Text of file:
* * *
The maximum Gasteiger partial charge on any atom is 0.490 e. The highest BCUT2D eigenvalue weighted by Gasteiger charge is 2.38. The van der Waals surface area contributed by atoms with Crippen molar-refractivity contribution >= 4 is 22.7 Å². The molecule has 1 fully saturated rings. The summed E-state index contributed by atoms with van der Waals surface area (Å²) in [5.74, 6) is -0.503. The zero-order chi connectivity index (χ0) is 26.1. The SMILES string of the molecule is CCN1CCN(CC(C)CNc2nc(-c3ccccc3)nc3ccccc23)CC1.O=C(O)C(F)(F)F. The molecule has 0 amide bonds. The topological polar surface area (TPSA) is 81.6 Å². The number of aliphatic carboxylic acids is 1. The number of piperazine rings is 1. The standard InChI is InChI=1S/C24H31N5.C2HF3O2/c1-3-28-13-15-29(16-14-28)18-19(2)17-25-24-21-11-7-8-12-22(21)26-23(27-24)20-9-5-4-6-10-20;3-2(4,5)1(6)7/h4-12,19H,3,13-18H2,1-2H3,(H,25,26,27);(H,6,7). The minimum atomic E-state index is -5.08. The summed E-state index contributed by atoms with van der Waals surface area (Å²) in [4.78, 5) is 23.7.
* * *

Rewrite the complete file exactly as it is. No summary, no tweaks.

The maximum Gasteiger partial charge on any atom is 0.490 e. The highest BCUT2D eigenvalue weighted by Gasteiger charge is 2.38. The van der Waals surface area contributed by atoms with Crippen molar-refractivity contribution >= 4 is 22.7 Å². The molecule has 1 fully saturated rings. The summed E-state index contributed by atoms with van der Waals surface area (Å²) in [5.74, 6) is -0.503. The zero-order chi connectivity index (χ0) is 26.1. The SMILES string of the molecule is CCN1CCN(CC(C)CNc2nc(-c3ccccc3)nc3ccccc23)CC1.O=C(O)C(F)(F)F. The molecule has 0 amide bonds. The topological polar surface area (TPSA) is 81.6 Å². The number of aliphatic carboxylic acids is 1. The number of piperazine rings is 1. The standard InChI is InChI=1S/C24H31N5.C2HF3O2/c1-3-28-13-15-29(16-14-28)18-19(2)17-25-24-21-11-7-8-12-22(21)26-23(27-24)20-9-5-4-6-10-20;3-2(4,5)1(6)7/h4-12,19H,3,13-18H2,1-2H3,(H,25,26,27);(H,6,7). The minimum atomic E-state index is -5.08. The summed E-state index contributed by atoms with van der Waals surface area (Å²) in [4.78, 5) is 23.7.